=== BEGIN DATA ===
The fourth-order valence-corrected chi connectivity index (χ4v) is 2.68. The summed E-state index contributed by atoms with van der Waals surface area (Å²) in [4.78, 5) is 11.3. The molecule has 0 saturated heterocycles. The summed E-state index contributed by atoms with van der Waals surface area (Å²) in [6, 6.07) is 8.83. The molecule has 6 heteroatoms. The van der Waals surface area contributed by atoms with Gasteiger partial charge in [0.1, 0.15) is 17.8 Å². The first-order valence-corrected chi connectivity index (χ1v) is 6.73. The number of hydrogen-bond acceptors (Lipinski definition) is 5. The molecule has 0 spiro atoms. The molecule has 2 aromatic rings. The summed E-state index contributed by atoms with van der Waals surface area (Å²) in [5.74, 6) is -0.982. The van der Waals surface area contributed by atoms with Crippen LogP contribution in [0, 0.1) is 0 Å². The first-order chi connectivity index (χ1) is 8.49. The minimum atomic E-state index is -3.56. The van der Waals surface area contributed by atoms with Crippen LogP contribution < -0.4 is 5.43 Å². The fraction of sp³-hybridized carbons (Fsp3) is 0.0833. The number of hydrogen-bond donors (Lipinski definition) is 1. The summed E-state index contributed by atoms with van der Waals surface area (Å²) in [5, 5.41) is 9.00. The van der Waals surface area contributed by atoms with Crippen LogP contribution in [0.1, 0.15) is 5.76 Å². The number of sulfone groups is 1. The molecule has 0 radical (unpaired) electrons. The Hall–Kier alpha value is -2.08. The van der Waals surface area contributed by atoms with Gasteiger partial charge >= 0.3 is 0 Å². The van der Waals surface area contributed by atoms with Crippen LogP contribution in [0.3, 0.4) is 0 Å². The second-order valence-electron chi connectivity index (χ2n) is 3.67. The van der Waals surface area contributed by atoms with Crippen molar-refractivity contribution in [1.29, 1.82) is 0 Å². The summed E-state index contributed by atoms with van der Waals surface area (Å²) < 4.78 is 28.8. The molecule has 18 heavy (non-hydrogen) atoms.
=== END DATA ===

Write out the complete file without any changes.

The fourth-order valence-corrected chi connectivity index (χ4v) is 2.68. The summed E-state index contributed by atoms with van der Waals surface area (Å²) in [4.78, 5) is 11.3. The molecule has 0 saturated heterocycles. The summed E-state index contributed by atoms with van der Waals surface area (Å²) in [6, 6.07) is 8.83. The molecule has 6 heteroatoms. The van der Waals surface area contributed by atoms with Gasteiger partial charge in [0.1, 0.15) is 17.8 Å². The first-order valence-corrected chi connectivity index (χ1v) is 6.73. The number of hydrogen-bond acceptors (Lipinski definition) is 5. The molecule has 0 spiro atoms. The molecule has 2 aromatic rings. The summed E-state index contributed by atoms with van der Waals surface area (Å²) in [5.74, 6) is -0.982. The van der Waals surface area contributed by atoms with Crippen LogP contribution in [0, 0.1) is 0 Å². The first-order chi connectivity index (χ1) is 8.49. The minimum atomic E-state index is -3.56. The van der Waals surface area contributed by atoms with Crippen LogP contribution < -0.4 is 5.43 Å². The fraction of sp³-hybridized carbons (Fsp3) is 0.0833. The number of hydrogen-bond donors (Lipinski definition) is 1. The summed E-state index contributed by atoms with van der Waals surface area (Å²) in [5, 5.41) is 9.00. The van der Waals surface area contributed by atoms with Crippen LogP contribution in [0.1, 0.15) is 5.76 Å². The number of sulfone groups is 1. The molecule has 0 radical (unpaired) electrons. The Hall–Kier alpha value is -2.08. The van der Waals surface area contributed by atoms with Gasteiger partial charge >= 0.3 is 0 Å². The van der Waals surface area contributed by atoms with Crippen LogP contribution in [0.3, 0.4) is 0 Å². The second-order valence-electron chi connectivity index (χ2n) is 3.67. The van der Waals surface area contributed by atoms with Crippen molar-refractivity contribution in [1.29, 1.82) is 0 Å². The summed E-state index contributed by atoms with van der Waals surface area (Å²) < 4.78 is 28.8. The molecule has 18 heavy (non-hydrogen) atoms.